Always a Popular one this time of year as we turn the heating back on. Already we are getting lots of calls for advice on this.

If your radiator has some hot spots and some cold spots, you probably need to bleed it. Bleeding radiators means removing the air from them.

  • Open both valves at the bottom of the radiator.
  • On the top left or right of the radiator will be an air vent which can be opened using a bleed key (purchase from hardware store) or some may need a small screwdriver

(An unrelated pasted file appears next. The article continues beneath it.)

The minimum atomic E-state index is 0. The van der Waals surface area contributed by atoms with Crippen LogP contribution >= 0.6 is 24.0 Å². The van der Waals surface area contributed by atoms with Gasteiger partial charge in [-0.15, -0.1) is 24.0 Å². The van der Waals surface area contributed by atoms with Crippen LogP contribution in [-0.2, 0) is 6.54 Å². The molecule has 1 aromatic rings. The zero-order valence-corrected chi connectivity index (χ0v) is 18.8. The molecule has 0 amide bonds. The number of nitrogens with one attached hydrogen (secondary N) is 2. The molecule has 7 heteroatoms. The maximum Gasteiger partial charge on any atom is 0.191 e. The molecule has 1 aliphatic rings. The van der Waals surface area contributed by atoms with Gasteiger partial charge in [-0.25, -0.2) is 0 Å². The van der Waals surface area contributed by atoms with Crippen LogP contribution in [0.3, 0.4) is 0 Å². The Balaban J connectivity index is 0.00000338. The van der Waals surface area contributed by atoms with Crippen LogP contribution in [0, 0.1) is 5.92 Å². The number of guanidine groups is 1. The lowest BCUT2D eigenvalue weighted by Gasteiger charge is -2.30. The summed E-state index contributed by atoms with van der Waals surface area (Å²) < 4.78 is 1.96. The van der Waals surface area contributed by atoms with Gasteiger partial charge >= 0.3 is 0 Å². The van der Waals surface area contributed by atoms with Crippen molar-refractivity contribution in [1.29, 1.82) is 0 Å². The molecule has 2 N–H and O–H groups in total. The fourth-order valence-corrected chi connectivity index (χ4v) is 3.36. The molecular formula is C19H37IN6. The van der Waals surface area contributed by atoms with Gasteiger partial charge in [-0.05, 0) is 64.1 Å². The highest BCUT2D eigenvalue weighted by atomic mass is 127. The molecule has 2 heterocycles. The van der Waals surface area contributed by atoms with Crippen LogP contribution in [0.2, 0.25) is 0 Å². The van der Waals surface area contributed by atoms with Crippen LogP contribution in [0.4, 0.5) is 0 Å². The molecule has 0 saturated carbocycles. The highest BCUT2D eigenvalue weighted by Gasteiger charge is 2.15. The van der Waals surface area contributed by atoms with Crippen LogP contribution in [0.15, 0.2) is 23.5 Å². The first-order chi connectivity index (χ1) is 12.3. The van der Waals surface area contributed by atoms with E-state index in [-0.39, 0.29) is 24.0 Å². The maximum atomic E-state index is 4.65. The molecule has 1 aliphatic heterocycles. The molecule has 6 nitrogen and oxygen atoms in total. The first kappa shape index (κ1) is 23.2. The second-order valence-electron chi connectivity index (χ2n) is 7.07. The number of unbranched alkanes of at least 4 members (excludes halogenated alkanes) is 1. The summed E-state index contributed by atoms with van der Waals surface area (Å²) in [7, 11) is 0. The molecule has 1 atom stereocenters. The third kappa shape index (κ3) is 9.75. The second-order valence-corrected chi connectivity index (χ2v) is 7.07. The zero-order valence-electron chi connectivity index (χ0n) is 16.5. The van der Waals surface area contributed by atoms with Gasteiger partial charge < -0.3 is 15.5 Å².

• Hold an old rag underneath the vent and be careful to protect decorated surfaces from potential water spray
  • Slowly open the vent – you will hear a hissing sound (air venting) which will change to a steady stream of water.
  • When you get this far you can retighten the air vent.
  • Note- in sectional radiators (e.g. aluminium) air-pockets can form throughout the radiator so a longer bleed is required to remove all air pockets. The first flow of water may not signal the last of the air.
  • To prevent constant bleeding ask your plumber to fill your radiators with an inhibitor fluid such as Fernox. This fluid will help protect your system and reduce air pockets forming